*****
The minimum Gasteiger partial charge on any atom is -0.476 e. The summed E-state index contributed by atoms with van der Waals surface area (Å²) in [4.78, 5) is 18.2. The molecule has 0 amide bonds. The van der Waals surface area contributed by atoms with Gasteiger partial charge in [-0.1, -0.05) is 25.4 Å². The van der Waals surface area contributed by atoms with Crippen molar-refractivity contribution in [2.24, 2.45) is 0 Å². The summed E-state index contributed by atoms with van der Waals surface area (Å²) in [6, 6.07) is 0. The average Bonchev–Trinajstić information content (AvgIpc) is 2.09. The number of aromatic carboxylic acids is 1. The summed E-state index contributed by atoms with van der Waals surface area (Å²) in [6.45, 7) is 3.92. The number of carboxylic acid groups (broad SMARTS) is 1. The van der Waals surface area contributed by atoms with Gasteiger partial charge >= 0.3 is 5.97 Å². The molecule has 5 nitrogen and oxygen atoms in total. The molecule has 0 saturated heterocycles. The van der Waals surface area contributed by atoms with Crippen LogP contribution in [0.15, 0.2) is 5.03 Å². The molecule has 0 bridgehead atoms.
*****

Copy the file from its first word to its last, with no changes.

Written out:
The minimum Gasteiger partial charge on any atom is -0.476 e. The summed E-state index contributed by atoms with van der Waals surface area (Å²) in [4.78, 5) is 18.2. The molecule has 0 amide bonds. The van der Waals surface area contributed by atoms with Gasteiger partial charge in [-0.1, -0.05) is 25.4 Å². The van der Waals surface area contributed by atoms with Crippen molar-refractivity contribution in [2.24, 2.45) is 0 Å². The summed E-state index contributed by atoms with van der Waals surface area (Å²) in [6, 6.07) is 0. The average Bonchev–Trinajstić information content (AvgIpc) is 2.09. The number of aromatic carboxylic acids is 1. The summed E-state index contributed by atoms with van der Waals surface area (Å²) in [6.45, 7) is 3.92. The number of carboxylic acid groups (broad SMARTS) is 1. The van der Waals surface area contributed by atoms with Gasteiger partial charge >= 0.3 is 5.97 Å². The molecule has 5 nitrogen and oxygen atoms in total. The molecule has 0 saturated heterocycles. The van der Waals surface area contributed by atoms with Crippen LogP contribution in [0.15, 0.2) is 5.03 Å². The molecule has 0 bridgehead atoms.